Barcaldine Downs rams sold to $2500

Horned rams in demand at Barcaldine Downs ram sale


Wool
John and Jo Milne, Loongana, Longreach, purchasers of the top priced Barcaldine Downs poll Merino ram, with Joe Groves, Elders Barcaldine, and Barcaldine Downs overseer, Matt Baker. Pictures - Sally Cripps.

John and Jo Milne, Loongana, Longreach, purchasers of the top priced Barcaldine Downs poll Merino ram, with Joe Groves, Elders Barcaldine, and Barcaldine Downs overseer, Matt Baker. Pictures - Sally Cripps.

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New clients in western Queensland and rams sold into northern NSW were two of the highlights of the Barcaldine Downs ram sale held on-property on Monday.

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Sale summary: 100 rams offered, top price $2500, average $1213, 90pc clearance.

New clients in western Queensland and rams sold into northern NSW were two of the highlights of the Barcaldine Downs ram sale held on-property on Monday.

Stud principal, Duncan Ferguson, said that considering the season battering most of the stud’s regular clients, it was a marvelous result.

All 20 of the Merino rams offered were sold, for an average price of $1560.

The top price of $2000 was paid twice, by James and Susie Milson, Blackall, and by Ben Childs, Glen Innes, NSW.

A Merino production value of 140.47 over the average and a dual purpose percentage of 161.65 characterised the sire bought by the Milsons, as well as a bodyweight of 88.5kg, the heaviest ram in the catalogue, and 100pc comfort factor.

A similar comfort factor, plus a 17.1 micron fleece, were standout features of Mr Child’s ram.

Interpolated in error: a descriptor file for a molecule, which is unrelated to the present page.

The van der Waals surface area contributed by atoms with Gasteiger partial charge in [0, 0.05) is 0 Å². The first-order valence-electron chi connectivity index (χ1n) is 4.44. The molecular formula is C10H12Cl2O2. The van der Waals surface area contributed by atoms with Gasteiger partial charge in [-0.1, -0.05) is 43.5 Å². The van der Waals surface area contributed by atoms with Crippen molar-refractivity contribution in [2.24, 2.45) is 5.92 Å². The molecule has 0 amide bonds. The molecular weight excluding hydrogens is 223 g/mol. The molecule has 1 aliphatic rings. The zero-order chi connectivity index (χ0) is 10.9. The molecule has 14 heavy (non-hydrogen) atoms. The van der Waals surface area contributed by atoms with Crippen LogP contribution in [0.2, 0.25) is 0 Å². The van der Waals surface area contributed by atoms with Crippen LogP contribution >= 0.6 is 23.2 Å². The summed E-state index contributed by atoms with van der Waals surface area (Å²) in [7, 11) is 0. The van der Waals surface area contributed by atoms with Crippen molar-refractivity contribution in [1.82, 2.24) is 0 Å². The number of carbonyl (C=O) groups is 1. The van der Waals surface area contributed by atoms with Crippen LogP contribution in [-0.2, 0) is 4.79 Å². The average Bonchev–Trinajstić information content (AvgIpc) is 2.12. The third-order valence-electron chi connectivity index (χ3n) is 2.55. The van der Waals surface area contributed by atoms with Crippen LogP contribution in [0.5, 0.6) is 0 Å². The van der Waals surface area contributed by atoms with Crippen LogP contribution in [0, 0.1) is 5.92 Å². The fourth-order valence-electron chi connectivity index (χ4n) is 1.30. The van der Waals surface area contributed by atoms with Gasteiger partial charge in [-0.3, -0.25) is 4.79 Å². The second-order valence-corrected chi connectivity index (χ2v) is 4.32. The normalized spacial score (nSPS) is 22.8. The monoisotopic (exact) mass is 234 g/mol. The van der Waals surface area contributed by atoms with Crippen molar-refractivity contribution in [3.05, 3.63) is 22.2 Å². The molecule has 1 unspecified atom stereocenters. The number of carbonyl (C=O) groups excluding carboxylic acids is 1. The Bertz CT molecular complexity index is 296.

His family has been using Barcaldine Downs bloodlines in their breeding operation at Glen Innes for six years, saying they find them to be good robust sheep.

Using an eight-month shearing rotation, their sheep cut 75mm fleeces at their last shearing.

“They’re very hardy; worms don’t seem to faze them, and they seem to be better suited to the drier conditions we might have to learn to live with,” Mr Childs said.

Joe Groves, Elders Barcaldine, and Barcaldine Downs overseer, Matt Baker, with Ben Childs and the equal top priced Merino ram from the sale.

Joe Groves, Elders Barcaldine, and Barcaldine Downs overseer, Matt Baker, with Ben Childs and the equal top priced Merino ram from the sale.

Ten of the 80 poll Merino rams were passed in, with an average price paid of $1115.

Mr Ferguson said three of his regular poll buyers had had to lighten off their numbers, thanks to the drought, which accounted for the poll rams being passed in.

“You can’t pick what the season will be when you start to prepare,” he said. “Despite that, people want to follow up on our Isisford show results and see our sheep.”

Regular clients, John and Jo Milne, Loongana, Longreach paid the top price of $2500 for lot 16, a poll ram with a fibre diameter of 19.1 microns, 100 per cent comfort factor, and a body weight of 80kg.

The pair put together a line of 11 poll sires, averaging $1536 a head.

They declined to comment on their purchases.

Allick and Val Elliot, Koondi Grazing, based at Corfield, were the sale’s volume buyer, successfully bidding for 20 poll rams for an average of $1145.

They paid up to $1800 for a 17.3 micron ram. His Merino production number was 121.51 above the average of the drop, while his dual purpose percentage was 125.37.

Geoff and John Seccombe, Kenya Grazing, Muttaburra, were new buyers, purchasing 15 poll rams for an average of $833.

The former Well Gully stud clients were looking for a localised stud with the conformation and skeletal base to handle conditions in western Queensland.

Geoff and John Chandler, Muttaburra, first time buyers at the sale.

Geoff and John Chandler, Muttaburra, first time buyers at the sale.

“They’ve got that soft rolling skin, optimum conformation and deep crimping wool,” Geoff said.

Fellow Muttaburra grazier, Stuart Bowden, usually a poll Merino client, stepped into the Merino offering, buying 12 of the 20 on offer. He also purchased six polls, paying an overall average of $1577.

He said he was most impressed with the horned rams, saying their body weights were significantly higher and their wool was beautifully soft.

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